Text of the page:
By Benny Widyo, Gulung Tukar

26 September 2023 - 20:57

A person dressed in a costume resembling a jellyfish. They are standing beside a body of water on a swamp landscape. Photo taken during the production of Bodies of Water (in collaboration with Anugrah Natalin), one of the seven works from The Trees and The Wires art project and residency. ©

Doc. by Benny Widyo.

Benny Widyo of Gulung Tukar (ID) invites Ella Chedburn (UK) for a residency project at Gutuhaus, Tulungagung, Indonesia, to explore various narratives surrounding the founding of Tulungagung involving the planting of seven banyan trees.

The Trees and The Wires is a title for an art project and residency inspired by the name of a band, The Trees & The Wild. This kind of tongue-in-cheek naming is common for my artistic group, Gulung Tukar. Trees and wires are two things that came to mind when the initial idea of this project was being conceived—an art project collecting various narratives of planting seven banyan trees as markers in the process of transforming a swamp into a city.

This swamp-turned-city is Tulungagung. Often misinterpreted as meaning ‘a great (agung) favour (tulung)’, ‘tulung’ in this context refers to the Sanskrit word ‘telang,’ meaning swamp or peatlands. 

In this project, we explored all possible data, from stories and myths to local library archives, from the scientific to the mystical. We visited places directly related to places related to the Seven Mythical Banyan Trees (Ringin Kurung) and the Tulungagung floods, as well as sites that would help us understand more about the city’s historical context.

We met several informants who helped us unravel the diverse narratives. The findings of this research are not used to refute or correct history—as part of an art project, the narratives we encountered should not be forced to cohere into a singular narrative, but instead provide a context for transformation into artworks and associated programmes.

A fun process with spontaneous improvements

‘Fun’ is the best word to describe our process. We exchanged knowledge and stories of our experiences, with language and cultural barriers with foreign artists presenting its own sense of excitement.

During our research period during Ramadan, for example, Ella had to adjust to the tempo of the Gulung Tukar team members who were fasting, but these kinds of experiences only made us grow closer together through new habits like dining together during the iftar fast breaking.

For the most part, The Trees and The Wires project went according to plan. We had to make adjustments to the timeline in the beginning as we had to make room for administrative matters. The plan to conclude the exhibition and public programme with a project presentation and book launch had to be postponed because we needed more time.

We took advantage of this extra time to expand our audience. The art project presentation was held on campus to reach more scholars and academics. The book launch was scheduled to include as wide an audience as possible, including government officials and stakeholders.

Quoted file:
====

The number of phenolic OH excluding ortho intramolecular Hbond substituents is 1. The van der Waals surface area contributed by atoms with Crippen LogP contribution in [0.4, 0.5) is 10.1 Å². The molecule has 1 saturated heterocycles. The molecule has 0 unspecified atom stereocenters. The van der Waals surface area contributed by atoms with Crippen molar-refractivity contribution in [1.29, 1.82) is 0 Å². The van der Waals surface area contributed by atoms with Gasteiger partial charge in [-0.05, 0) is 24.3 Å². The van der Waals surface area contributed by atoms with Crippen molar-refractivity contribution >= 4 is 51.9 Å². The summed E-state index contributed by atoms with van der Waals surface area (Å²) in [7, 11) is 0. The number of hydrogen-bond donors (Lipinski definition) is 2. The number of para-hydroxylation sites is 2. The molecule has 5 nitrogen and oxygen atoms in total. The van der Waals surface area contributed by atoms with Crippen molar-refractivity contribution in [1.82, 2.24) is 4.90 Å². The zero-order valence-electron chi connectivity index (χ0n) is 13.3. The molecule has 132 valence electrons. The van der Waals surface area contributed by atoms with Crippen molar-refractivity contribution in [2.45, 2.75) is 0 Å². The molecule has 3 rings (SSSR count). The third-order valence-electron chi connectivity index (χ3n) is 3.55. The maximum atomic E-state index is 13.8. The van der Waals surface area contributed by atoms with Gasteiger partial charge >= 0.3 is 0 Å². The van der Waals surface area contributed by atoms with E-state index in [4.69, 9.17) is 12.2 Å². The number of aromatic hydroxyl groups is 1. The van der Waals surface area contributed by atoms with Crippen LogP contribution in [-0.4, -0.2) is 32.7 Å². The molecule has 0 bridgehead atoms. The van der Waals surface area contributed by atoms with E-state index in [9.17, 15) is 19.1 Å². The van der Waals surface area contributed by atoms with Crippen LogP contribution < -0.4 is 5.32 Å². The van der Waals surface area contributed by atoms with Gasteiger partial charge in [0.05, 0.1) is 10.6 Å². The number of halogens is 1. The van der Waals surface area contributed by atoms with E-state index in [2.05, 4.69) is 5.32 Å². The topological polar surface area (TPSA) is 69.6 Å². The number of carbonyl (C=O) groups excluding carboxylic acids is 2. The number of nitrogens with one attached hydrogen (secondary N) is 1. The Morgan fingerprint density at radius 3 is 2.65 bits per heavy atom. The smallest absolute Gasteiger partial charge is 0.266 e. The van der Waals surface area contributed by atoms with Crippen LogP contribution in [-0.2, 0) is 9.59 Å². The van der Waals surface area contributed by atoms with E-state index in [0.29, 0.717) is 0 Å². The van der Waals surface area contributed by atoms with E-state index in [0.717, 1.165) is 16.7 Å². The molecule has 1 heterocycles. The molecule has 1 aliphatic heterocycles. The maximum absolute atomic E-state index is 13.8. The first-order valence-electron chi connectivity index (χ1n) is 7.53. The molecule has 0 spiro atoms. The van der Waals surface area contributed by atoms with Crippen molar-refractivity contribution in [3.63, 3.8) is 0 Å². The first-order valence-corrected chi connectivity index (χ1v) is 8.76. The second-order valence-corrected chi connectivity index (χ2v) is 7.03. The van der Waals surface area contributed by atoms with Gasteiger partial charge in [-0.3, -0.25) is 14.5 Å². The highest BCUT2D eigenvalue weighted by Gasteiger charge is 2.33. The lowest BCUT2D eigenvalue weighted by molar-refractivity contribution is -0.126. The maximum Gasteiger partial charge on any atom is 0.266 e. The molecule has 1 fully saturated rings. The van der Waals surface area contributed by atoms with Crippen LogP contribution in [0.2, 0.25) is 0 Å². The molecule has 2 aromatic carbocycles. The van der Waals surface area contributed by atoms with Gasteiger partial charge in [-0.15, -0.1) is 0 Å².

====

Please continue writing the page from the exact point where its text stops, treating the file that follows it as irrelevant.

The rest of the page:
The final project presentation of The Trees and The Wires art project and residency at Aula Arief Mustaqiem, UIN SATU Tulungagung. ©

Doc. by Farhan Nawawi.

A person with a jellyfish-looking costume standing next to another person in a costume resembling roots and branches. It is the live performance of ‘Air Beriak, Akar Menjalar’ (‘Rippling Water, Spreading Roots’) at Alun-Alun Tulungagung. The performance marked the presentation period of The Trees and The Wires art prroject. ©

Doc. by Aqilla R.Aisya.

Several young people, each with a sash indicating they are the Young Ambassador of Culture and Tourism of Tulungagung 2023, surrounding and listening to Benny Widyo speak at the centre. It is the curatorial tour for the Jatmiko - Puspito Ambassadors. ©

Doc. by Aqilla R. Aisya.

Making success out of a past failure

It’s interesting how our collaboration started from a failure. In mid-2022, I applied for a residency programme in the Bavarian Forest, Germany. Ella and I both failed to make the cut. During the Connections Through Culture 2022-2023 open call, I contacted Ella once more and offered to collaborate for a residency at Gutuhaus (Tulungagung, Indonesia). 

Ella welcomed the offer. This was Ella's first residency experience, where she travelled all the way to Southeast Asia.

Since then, Ella has received an offer in the UK to present her experience during her residency in Indonesia. Upon her return, Ella gave us good news: photos from The Trees and The Wires have been selected for inclusion in a book by Art Forestry England.

Eventually, we would also like to be able to present our collaborative work in Somerset or Bristol, Ella’s hometown. We’d like to continue this process to exchange knowledge and experiences.

Ultimately, we want this collaboration to be sustainable, and we welcome all kinds of criticism and feedback, as well as new perspectives and audiences.

Benny Widyo and Ella Chedburn have generously made the PDF version of The Trees and The Wires free to download. Fill out their form to get a copy delivered to your inbox.